Hipster Lessons: 5 Ways to Make Indie Bands Less Annoying
My girlfriend got a new car recently and it has satellite radio. The result has been a lot of channel-surfing and among the more regular selections is Alt Nation.
Though there are certainly some god-awful songs that get played on there, on the whole, it isn't bad and has even led me to some interesting new music.
One band that gets a lot of play on Alt Nation at the moment is the Icelandic group Of Monsters and Men. Unfortunately for me, they embody many of the things I hate about indie music. Most notably, I heard a live version of their song "Little Talks" and instead of the bland horn section that mirrors the melody on the record, there was just a single trumpet playing the same boring part. All I could think was, "Is that even necessary?"
It got me thinking that a lot of bands of their ilk possess some completely unnecessary crap that, if replaced, could go a long way towards siphoning off some of their more annoying qualities. Here are five.
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5. What They Have: Pet Sounds-era reverb. What They Need: Pet Sounds-era songwriting.
Indie bands are enamored with this beautiful effect pioneered by the Beach Boys and Phil Spector, but that's exactly what it was for...effect. Pet Sounds may have been swimming in reverb, but it was used to punctuate the mournfulness of "God Only Knows," dial back the silliness of "Sloop John B" or, more importantly, enhance the ethereal quality of Brian Wilson's sweet falsetto.
Underneath this swirling echo wasn't seven minutes of bitter irony with no chorus that no one could remember 30 seconds after it was over. It was two and a half minutes of corny love song called "Wouldn't It Be Nice" everyone knows nearly 50 years later.
Photo by Jeff Balke
4. What They Have: A useless horn section. What They Need: A sound man.
Whenever I see a band on a stage filled with every resident of their Brooklyn co-op, the first thing I think is, "How the hell are they getting paid?" The second thing I think is, "Couldn't any of them take up sound engineering instead of the zither?"
It's the sad irony (yes, I said it) of bands that have ten musicians, every one of whom swaps instruments multiple times in a single set, that often can't afford to pay someone to mix their sound because they have ten people in the band.
Deciphering the cacophony of sound from what amounts to a small orchestra rolling off the stage is something only a skilled sound guy can handle and absolutely necessary for an audience to truly enjoy the music. Ditch the hot tambourine-playing girl who is too tiny to even help carry a mike stand in favor of a good engineer, which brings me to...
Grace Potter and the Nocturnals: These cute chicks can play.
Photo by Groovehouse
3. What They Have: A cute girl singer who plays bad keyboard. What They Need: A cute girl singer who plays great keyboard.
It's an insult to both women and keyboard players that so many of those populating indie bands have only enough skill to put two fingers down at a time on a synthesizer their guitar player sets up for them before every gig (don't get me started on the girl bass players).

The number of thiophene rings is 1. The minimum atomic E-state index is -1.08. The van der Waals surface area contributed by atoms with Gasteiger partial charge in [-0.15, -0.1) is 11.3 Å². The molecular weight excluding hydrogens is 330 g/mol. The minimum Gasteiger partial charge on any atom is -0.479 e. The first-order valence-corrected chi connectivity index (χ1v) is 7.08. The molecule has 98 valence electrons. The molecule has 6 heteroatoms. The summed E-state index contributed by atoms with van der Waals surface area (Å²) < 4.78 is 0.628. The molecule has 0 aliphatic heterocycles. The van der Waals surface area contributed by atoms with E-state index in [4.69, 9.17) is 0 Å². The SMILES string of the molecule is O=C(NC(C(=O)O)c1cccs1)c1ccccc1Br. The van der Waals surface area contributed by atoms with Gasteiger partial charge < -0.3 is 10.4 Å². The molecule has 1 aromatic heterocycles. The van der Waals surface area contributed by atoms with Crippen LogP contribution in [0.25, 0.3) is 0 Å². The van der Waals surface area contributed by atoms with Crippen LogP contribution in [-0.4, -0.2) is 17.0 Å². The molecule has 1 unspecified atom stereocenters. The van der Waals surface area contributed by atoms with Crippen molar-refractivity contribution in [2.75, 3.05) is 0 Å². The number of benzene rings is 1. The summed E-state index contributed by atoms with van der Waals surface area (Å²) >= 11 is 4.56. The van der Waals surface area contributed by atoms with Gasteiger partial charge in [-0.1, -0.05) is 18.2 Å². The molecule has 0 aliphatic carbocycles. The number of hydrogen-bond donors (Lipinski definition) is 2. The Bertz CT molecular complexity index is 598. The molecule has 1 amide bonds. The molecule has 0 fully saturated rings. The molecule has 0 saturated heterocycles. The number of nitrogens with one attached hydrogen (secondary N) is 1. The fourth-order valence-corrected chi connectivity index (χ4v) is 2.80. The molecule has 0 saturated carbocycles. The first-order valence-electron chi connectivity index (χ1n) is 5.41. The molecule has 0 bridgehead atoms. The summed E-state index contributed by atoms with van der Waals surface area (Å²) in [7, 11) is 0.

Hell, if I threw a rock out of a window in any hip urban center -- I'm looking at you, Portland -- I'd likely hit a half-dozen cute hipster girls with wings tattooed on their backs who can carry a tune and took piano lessons as a kid, but that doesn't mean they should be in a band.
If she's the lead singer or the co-lead singer (sigh), fine. Buy her some lessons when you aren't on the road and keep on keepin' on. But if all she does is act cute as she bites her bottom lip and looks at the crowd with big doe eyes, you don't need her in the band; on the album cover, maybe, but not in the band. And if she's the singer's girlfriend, fire her immediately.
Photo by Matthew Keever
2. What They Have: Youth What They Need: Experience
It's tough to sing deeply about your heart going through a grinder when the worst thing you've ever experienced is your dog dying right before your Sweet Sixteen party. And lest you think one can just smoke a bunch of weed or sleep in youth hostels while back-packing across eastern Europe to gain the complex experience necessary to pen truly heartfelt music, be forewarned, that kind of pain, joy and sacrifice cannot be self-inflicted on spring break or summer vacation.
It happens through careful observation and time-worn honesty with yourself and the world around you. It doesn't mean you should stop writing and playing, just that you might want to listen to that Lightnin Hopkins record again, but this time without the intellectual commentary and ironic detachment.
No matter what you do, his 'stache will always be cooler.
1. What They Have: Mustaches What They Need: Blisters
Years ago, my guitarist and I were waiting outside a venue for a gig when some guys from another band walked by discussing how they spent that day getting band photos done. One of them mentioned the fact that their stylist was of invaluable assistance.
My guitarist and I (plus like half a dozen other musicians near us) laughed for five minutes, then spent the rest of the night loudly proclaiming for all to hear how we wish we had a stylist. The bottom line is that it's fine if you want to look good, but if you spend more time carefully crafting your wardrobe and personal style than you do learning how to play your instrument, you are no different than Katy Perry or any other pop icon you love to hate.
Even Bryan Adams played his Strat until his fingers bled, or so the lyric goes. As my jazz musician friends would say, "Get yo' ass to the woodshed, son."
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